How many here this morning were at Alvernia 15 years ago in August 1997? I know that those here then recall a line from President Mazzeno’s initial address to this community. It has been quoted to me often: “Change or Die.”
Alvernia is a quite different, much stronger, institution than it was fifteen years ago. We are no longer, to paraphrase another Mazzeno maxim, only one or two bad freshman classes away from disaster! In fact, freshman recruitment is without question one of our most dramatic recent success stories. Like all similar schools, we have improvements to be made, opportunities to strengthen quality, and only modest resources. Yet even the most hardened cynic would acknowledge what is now a far better known story in private higher education: Alvernia’s progress in the last 10-15 years is remarkable.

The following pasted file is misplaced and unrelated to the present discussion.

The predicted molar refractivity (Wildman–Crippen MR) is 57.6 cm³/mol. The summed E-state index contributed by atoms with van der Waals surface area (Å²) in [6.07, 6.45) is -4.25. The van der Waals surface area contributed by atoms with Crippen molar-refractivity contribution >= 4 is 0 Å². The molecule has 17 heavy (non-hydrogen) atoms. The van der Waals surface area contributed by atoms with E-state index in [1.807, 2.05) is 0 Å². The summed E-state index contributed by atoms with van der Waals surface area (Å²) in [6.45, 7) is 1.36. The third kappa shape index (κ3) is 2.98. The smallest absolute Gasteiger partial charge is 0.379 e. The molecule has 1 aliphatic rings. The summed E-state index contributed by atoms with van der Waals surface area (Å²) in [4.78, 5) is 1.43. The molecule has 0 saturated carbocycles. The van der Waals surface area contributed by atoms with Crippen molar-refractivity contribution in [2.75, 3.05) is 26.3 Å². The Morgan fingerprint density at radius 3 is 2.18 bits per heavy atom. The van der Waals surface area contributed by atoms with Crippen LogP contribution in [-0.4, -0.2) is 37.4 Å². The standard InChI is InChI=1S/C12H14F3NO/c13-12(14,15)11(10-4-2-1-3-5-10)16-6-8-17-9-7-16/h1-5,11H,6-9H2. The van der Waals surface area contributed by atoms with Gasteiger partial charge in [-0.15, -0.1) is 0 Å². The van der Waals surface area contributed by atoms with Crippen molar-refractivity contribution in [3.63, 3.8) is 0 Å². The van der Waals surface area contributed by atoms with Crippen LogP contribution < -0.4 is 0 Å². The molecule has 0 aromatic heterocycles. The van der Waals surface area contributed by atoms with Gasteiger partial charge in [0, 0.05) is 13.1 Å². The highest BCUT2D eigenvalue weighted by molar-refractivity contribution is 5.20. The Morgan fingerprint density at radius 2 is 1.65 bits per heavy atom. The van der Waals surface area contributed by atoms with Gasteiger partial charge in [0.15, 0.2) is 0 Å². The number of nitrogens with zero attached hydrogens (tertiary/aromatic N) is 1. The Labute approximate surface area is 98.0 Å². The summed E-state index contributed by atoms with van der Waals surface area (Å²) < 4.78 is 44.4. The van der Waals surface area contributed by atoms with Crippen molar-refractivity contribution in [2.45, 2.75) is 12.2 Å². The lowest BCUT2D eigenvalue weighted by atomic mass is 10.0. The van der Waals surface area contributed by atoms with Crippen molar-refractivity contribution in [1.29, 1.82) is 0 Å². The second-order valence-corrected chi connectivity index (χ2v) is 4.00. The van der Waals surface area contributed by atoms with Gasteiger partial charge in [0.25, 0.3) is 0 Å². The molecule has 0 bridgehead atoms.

There is still today, however, an imperative for change and improvement. Far more than in 1997, it is prompted less by our own circumstances then by the external trends confronting higher education. Described by commentators as collectively causing the “disruption of higher education,” they demand creative, entrepreneurial approaches as well as effective strategies of adaptation.